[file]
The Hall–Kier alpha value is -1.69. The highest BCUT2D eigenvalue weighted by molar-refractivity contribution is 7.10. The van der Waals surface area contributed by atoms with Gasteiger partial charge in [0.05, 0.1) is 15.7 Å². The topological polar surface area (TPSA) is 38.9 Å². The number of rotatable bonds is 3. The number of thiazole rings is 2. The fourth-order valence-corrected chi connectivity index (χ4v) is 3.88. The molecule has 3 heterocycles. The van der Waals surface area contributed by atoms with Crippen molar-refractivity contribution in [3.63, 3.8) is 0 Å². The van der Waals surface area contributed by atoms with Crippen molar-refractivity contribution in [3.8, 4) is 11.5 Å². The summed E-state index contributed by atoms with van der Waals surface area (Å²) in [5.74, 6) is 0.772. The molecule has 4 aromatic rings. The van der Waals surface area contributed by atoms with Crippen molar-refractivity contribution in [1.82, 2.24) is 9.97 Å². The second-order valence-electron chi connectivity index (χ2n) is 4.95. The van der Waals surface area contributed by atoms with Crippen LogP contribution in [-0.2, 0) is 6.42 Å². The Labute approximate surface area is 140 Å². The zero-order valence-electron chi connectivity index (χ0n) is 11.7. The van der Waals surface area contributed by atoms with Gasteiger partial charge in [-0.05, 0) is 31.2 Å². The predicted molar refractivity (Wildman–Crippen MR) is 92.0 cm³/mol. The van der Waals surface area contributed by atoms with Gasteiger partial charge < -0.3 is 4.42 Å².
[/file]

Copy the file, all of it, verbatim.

The Hall–Kier alpha value is -1.69. The highest BCUT2D eigenvalue weighted by molar-refractivity contribution is 7.10. The van der Waals surface area contributed by atoms with Gasteiger partial charge in [0.05, 0.1) is 15.7 Å². The topological polar surface area (TPSA) is 38.9 Å². The number of rotatable bonds is 3. The number of thiazole rings is 2. The fourth-order valence-corrected chi connectivity index (χ4v) is 3.88. The molecule has 3 heterocycles. The van der Waals surface area contributed by atoms with Crippen molar-refractivity contribution in [3.63, 3.8) is 0 Å². The van der Waals surface area contributed by atoms with Crippen molar-refractivity contribution in [3.8, 4) is 11.5 Å². The summed E-state index contributed by atoms with van der Waals surface area (Å²) in [5.74, 6) is 0.772. The molecule has 4 aromatic rings. The van der Waals surface area contributed by atoms with Crippen molar-refractivity contribution in [1.82, 2.24) is 9.97 Å². The second-order valence-electron chi connectivity index (χ2n) is 4.95. The van der Waals surface area contributed by atoms with Crippen LogP contribution in [-0.2, 0) is 6.42 Å². The Labute approximate surface area is 140 Å². The zero-order valence-electron chi connectivity index (χ0n) is 11.7. The van der Waals surface area contributed by atoms with Gasteiger partial charge in [-0.05, 0) is 31.2 Å². The predicted molar refractivity (Wildman–Crippen MR) is 92.0 cm³/mol. The van der Waals surface area contributed by atoms with Gasteiger partial charge < -0.3 is 4.42 Å².